In addition to Chait’s skaters, two skiers and one short-track speed skater are in contention for Olympic qualification. All three face standards that are higher than the IOC regulation. Israeli rules require skiers to have a maximum of 50 points instead of 80, while skaters need to be in the top 24 instead of 36.

The disconnect has prompted Chait—whose daughter Galit and her partner Sergei Sakhnovski finished sixth in the ice dancing competition at the 2002 Winter Games in Salt Lake City, still the best result for an Israeli figure skating team—to devote the past 15 years to pushing Israel’s national committee to loosen qualification standards.

He cites the example of Steven Bradley, an Australian short-track speed skater who in 2002 won a gold medal in an upset victory at Salt Lake City. Bradley entered the five-man final as an underdog, but after China’s Lia Jiajun took out Apollo Ohno, Mathieu Turcotte, and Ahn Hyun-soo, Bradley crossed the line in first place. As far as Chait is concerned, it’s proof that, in the Olympics, anyone can be a winner—but winning is only possible if athletes are there in the first place. “Sport is sport,” he said. “Anything can happen on any given day.”


Chait is not alone. Windsurfer Gal Fridman captured Israel’s first gold medal, in Beijing in 2004. In the intervening years, she has added to the chorus of athletes and coaches like Chait who are critical of the country’s Olympic strategy. Before the 2010 Winter Olympics, she told the Forward that athletes “have to start somewhere,” when it comes to finding success at cold weather sports.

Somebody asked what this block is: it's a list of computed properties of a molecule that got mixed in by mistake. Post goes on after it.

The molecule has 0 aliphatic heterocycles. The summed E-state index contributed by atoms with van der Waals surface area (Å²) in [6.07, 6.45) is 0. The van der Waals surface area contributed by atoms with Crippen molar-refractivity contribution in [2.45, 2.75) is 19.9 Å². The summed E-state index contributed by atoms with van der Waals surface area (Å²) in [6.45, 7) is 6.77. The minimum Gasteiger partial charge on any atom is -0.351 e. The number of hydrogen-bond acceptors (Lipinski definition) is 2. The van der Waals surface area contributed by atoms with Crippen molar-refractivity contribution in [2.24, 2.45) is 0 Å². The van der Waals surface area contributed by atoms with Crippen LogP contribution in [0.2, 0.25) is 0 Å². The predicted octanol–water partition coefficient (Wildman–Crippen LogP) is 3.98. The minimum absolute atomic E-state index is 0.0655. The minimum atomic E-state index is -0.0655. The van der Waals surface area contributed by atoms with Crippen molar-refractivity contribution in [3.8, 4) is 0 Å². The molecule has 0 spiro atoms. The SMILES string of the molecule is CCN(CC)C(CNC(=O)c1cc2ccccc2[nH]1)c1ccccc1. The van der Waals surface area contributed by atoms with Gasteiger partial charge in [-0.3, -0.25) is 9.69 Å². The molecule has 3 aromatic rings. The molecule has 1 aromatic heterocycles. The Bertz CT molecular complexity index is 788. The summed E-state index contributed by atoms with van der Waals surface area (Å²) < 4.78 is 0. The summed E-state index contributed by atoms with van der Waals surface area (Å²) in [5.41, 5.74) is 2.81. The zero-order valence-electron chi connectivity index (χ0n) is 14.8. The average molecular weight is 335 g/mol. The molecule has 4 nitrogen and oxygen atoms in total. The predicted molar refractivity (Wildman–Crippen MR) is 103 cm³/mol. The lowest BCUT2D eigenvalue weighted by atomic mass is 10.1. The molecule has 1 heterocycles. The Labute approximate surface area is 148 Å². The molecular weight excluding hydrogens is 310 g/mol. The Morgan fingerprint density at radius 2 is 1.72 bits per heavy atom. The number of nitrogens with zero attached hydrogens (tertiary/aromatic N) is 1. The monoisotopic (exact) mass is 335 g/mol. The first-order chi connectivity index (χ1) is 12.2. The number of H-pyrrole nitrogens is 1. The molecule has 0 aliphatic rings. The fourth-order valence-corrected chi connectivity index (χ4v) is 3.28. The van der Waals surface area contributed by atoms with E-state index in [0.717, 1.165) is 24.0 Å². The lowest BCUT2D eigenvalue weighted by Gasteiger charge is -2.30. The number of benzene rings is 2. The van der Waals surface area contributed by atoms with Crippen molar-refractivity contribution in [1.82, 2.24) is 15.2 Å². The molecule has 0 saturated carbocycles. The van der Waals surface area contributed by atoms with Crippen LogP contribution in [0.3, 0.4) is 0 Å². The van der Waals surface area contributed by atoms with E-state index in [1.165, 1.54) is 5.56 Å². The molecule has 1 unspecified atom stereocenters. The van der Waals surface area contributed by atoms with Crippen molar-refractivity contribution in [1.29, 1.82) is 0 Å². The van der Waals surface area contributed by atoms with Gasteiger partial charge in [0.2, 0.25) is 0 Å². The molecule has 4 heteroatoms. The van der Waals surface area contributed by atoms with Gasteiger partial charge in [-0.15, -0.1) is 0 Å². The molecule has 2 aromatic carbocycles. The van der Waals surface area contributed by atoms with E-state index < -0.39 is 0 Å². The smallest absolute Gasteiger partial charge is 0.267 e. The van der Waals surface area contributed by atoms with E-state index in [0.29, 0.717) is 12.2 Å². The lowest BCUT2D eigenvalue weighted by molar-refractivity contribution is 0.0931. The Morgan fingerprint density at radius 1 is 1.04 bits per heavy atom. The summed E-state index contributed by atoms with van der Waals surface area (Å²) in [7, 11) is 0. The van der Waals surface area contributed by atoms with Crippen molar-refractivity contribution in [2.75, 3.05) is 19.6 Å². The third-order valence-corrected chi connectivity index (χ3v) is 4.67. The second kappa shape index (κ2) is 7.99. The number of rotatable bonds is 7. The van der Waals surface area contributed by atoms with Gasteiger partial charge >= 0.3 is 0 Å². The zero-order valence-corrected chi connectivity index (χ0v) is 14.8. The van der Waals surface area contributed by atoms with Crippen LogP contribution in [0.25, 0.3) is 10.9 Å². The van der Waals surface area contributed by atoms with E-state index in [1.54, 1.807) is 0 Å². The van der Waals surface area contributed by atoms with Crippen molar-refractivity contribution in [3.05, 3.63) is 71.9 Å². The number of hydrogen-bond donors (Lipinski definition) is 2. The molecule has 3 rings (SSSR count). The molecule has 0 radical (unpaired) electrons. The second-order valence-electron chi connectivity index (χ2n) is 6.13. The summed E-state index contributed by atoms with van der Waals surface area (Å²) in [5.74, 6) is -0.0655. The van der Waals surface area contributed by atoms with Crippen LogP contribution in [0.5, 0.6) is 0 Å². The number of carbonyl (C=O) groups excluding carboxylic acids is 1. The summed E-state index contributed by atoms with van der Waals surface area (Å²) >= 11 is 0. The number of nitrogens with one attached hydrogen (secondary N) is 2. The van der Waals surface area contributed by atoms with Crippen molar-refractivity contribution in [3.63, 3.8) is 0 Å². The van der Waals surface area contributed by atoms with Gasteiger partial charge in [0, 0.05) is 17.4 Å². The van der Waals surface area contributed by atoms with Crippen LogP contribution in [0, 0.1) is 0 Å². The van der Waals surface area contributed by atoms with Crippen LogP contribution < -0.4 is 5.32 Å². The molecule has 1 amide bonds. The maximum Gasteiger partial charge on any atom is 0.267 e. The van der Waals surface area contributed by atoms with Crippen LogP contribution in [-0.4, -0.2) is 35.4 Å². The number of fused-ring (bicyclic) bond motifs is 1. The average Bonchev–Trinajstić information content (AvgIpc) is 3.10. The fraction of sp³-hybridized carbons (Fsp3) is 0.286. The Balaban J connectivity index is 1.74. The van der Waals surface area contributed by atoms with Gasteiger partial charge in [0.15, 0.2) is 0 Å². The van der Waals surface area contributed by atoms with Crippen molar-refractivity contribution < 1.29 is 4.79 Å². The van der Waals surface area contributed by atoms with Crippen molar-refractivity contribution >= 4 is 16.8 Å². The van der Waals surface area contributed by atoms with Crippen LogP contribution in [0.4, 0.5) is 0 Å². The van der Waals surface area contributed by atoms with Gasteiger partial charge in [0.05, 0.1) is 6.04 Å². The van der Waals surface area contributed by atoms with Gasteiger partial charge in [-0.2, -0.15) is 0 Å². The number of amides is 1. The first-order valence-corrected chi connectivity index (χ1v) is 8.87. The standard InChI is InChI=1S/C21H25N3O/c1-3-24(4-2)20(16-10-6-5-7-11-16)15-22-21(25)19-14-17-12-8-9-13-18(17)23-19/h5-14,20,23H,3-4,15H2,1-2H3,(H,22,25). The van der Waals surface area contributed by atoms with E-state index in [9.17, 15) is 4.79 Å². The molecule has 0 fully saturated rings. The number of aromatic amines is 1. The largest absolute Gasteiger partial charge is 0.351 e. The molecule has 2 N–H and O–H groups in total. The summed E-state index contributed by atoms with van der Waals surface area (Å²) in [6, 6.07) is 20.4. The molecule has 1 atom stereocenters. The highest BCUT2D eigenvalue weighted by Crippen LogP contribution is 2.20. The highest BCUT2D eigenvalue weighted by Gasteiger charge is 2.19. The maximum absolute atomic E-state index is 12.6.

In the past, Israel has athletes compete at the winter Olympics in sports including slalom, giant slalom, short track speed skating, and figure skating. But that leaves a wide range of sporting events Israel has decided not to contest at all—despite the fact that it has qualified athletes ready and willing to represent the white-and-blue. One of them is Bradley Chalupski, an American who saw the skeleton race at the 2002 Olympics on television and thought it looked like fun. The sport, which is similar to luge except participants fly down the ice headfirst and the sleds have no brakes, was in its infancy, and the New Jersey native found the U.S. Bobsled and Skeleton Federation through Google. The organization was recruiting online.

Chalupski was the drum major of his high-school band and a wrestler who missed out on the captaincy by one vote—his own, because he didn’t feel like voting for himself was the noble thing to do. He decided to try out for the American skeleton squad. “You could send an athletic resume that showed you were all varsity everything or you could show them that you could, as I affectionately call it, run and jump like a monkey,” he said. “I did the second.”

Despite training with the squad, Chalupski missed the national team trials by .2 seconds in 2010. A lawyer—he graduated from Seton Hall in 2010—he was planning a move to France when a member of the Israeli bobsled team reached out and asked him if he’d like to join the team. Chalupski wrestled with the decision for a few weeks before ultimately deciding yes.

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The International Olympic Committee Says These Athletes Can Go to Sochi. Israel Says No.

Are the government’s tight standards in pursuit of medals deferring qualified Jewish athletes’ sporting dreams?